The scaffolding company Bowmer and Kirkland Ltd has been fined for injuries sustained to one of their workers as they were found negligent in ensuring his safety.
In August 2013, James Whelan (31) was working for the scaffolding company Bowmer and Kirkland Ltd on a project to build an extension to a Sainsburys supermarket in West London. While working on the project, James was walking along an area between the new and old parts of the building when he stepped onto a section of the plasterboard that he believed was lying atop a walkway.
The plasterboard broke under his weight, causing James to fall seven metres. James was transported to hospital, where he was diagnosed with and treated for a bruised lung and fractures to his spine, pelvis, and ribs. James is still not fully recovered from the injuries sustained in the accident.
An investigation was launched by the HSE into the accident. They concluded that more could have been done to prevent James from falling. They stated that guard rails should have been provided for the walkway, and that fragile materials should not have been used as cover materials.
The HSE prosecuted James’ employers for breaching the Work at Height Regulations 2005. The defendants admitted that they were negligent, thus causing the young man’s accident, they further stated that they had endeavoured to reduce the risk of a fall by limiting access to the walkway in question.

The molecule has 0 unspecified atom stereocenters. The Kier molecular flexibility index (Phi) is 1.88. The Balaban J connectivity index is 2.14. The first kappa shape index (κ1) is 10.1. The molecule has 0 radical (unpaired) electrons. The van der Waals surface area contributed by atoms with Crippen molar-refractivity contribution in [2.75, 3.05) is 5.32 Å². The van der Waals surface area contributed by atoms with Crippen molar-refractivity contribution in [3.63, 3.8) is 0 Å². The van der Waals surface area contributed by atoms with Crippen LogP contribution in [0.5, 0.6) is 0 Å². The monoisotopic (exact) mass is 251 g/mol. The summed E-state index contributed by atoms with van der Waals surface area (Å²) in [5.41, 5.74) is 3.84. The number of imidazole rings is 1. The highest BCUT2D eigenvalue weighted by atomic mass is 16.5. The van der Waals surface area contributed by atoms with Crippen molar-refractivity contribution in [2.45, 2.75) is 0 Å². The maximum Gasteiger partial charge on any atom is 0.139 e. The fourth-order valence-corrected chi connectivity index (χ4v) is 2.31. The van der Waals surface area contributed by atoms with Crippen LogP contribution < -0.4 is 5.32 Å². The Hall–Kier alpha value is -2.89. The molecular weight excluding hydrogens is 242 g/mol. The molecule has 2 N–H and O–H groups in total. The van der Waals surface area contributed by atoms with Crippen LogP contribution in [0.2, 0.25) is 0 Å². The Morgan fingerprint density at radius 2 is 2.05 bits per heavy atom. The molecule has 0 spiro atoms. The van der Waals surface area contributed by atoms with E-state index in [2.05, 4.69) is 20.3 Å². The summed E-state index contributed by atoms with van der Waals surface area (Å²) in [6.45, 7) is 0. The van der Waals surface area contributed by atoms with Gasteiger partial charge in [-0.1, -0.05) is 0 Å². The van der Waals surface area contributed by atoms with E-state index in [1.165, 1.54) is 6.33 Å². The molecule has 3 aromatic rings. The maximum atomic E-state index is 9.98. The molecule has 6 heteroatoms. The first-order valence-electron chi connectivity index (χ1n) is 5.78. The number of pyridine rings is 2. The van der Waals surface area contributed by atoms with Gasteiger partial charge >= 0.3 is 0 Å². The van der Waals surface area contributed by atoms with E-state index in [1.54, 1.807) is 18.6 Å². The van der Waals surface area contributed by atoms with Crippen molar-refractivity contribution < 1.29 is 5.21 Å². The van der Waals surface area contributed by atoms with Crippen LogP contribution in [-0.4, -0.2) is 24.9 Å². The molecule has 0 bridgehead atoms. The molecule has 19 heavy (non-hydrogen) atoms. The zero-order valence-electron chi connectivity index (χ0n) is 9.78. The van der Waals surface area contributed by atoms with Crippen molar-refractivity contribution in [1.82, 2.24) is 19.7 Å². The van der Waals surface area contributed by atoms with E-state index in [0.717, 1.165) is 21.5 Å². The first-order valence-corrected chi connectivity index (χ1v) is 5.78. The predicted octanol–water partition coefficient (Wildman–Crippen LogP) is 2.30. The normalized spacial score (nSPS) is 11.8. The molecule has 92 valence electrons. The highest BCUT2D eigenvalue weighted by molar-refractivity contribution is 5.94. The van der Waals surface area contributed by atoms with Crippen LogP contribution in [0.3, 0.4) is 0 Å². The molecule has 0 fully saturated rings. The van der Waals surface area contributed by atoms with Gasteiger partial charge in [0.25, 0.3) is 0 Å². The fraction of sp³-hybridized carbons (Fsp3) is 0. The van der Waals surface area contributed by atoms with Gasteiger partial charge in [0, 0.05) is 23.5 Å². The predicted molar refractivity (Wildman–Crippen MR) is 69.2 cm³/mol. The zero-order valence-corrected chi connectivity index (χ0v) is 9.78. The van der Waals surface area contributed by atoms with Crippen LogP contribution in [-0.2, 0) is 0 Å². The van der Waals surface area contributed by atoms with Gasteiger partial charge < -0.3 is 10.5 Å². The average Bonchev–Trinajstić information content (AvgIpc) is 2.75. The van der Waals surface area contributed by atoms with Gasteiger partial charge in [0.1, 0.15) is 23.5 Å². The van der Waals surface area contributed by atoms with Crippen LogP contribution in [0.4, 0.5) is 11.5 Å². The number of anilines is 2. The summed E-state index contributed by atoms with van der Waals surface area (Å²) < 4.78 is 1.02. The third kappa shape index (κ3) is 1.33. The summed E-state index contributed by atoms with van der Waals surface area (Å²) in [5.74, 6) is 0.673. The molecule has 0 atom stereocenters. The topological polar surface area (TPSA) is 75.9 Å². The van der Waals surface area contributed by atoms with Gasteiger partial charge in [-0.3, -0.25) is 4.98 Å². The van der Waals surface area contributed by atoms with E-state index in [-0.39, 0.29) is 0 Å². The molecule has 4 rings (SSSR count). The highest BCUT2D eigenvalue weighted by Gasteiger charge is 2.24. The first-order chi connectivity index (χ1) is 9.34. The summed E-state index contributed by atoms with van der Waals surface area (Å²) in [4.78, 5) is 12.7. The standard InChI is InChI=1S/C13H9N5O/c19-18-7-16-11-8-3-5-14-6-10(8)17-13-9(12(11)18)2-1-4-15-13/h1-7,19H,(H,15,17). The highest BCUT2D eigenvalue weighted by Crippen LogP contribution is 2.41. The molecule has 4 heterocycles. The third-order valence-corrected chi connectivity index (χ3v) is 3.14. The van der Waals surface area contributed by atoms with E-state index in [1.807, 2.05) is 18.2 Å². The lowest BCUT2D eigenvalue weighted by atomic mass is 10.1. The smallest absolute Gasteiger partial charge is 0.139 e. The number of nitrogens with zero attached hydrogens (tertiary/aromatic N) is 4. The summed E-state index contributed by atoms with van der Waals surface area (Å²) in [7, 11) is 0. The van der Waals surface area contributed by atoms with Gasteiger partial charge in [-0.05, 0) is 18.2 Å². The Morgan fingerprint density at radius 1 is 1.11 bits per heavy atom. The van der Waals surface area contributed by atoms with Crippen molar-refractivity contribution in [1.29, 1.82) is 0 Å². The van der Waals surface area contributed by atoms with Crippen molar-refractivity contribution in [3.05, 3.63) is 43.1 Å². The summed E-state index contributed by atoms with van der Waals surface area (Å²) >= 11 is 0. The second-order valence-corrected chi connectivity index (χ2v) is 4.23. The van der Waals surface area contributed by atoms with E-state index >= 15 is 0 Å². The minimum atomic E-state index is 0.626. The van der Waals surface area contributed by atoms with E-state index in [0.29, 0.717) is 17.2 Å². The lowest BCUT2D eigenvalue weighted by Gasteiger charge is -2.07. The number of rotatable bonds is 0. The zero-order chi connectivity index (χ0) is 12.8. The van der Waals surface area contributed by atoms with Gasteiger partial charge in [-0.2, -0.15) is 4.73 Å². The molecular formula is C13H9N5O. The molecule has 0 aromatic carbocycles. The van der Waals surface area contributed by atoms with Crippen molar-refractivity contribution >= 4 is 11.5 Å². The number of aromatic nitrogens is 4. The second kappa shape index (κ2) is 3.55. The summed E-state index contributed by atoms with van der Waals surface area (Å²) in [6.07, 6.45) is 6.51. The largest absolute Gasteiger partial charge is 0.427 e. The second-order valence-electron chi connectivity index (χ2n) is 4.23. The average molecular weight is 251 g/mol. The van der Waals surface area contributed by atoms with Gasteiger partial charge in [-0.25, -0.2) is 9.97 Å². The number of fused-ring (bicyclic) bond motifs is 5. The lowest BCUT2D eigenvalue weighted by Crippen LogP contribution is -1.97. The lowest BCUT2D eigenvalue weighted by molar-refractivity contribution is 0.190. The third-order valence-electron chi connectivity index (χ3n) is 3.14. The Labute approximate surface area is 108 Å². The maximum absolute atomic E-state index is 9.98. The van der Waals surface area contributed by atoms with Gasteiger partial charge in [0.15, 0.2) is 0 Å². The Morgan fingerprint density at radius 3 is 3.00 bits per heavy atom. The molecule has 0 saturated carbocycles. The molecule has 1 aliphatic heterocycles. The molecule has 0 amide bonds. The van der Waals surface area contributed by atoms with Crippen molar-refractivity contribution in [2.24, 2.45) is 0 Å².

The company was fined £6,000 for the breach by Westminster Magistrates, and a further penalty of £1,428 in costs. The HSE inspector Gavin Pugh stated: “The hazards presented by fragile surfaces and open edges are clear, and it is common knowledge that falls from height account for almost half of all deaths and serious injuries on construction sites. As such, companies like Bowmer & Kirkland should be fully aware of what needs to be done to adequately protect workers”.
“The safety standards surrounding the walkway and fragile area fell some way short on this occasion, and it could have cost the scaffolder his life. He suffered painful injuries that still cause him pain and discomfort, but he could just as easily have been killed.”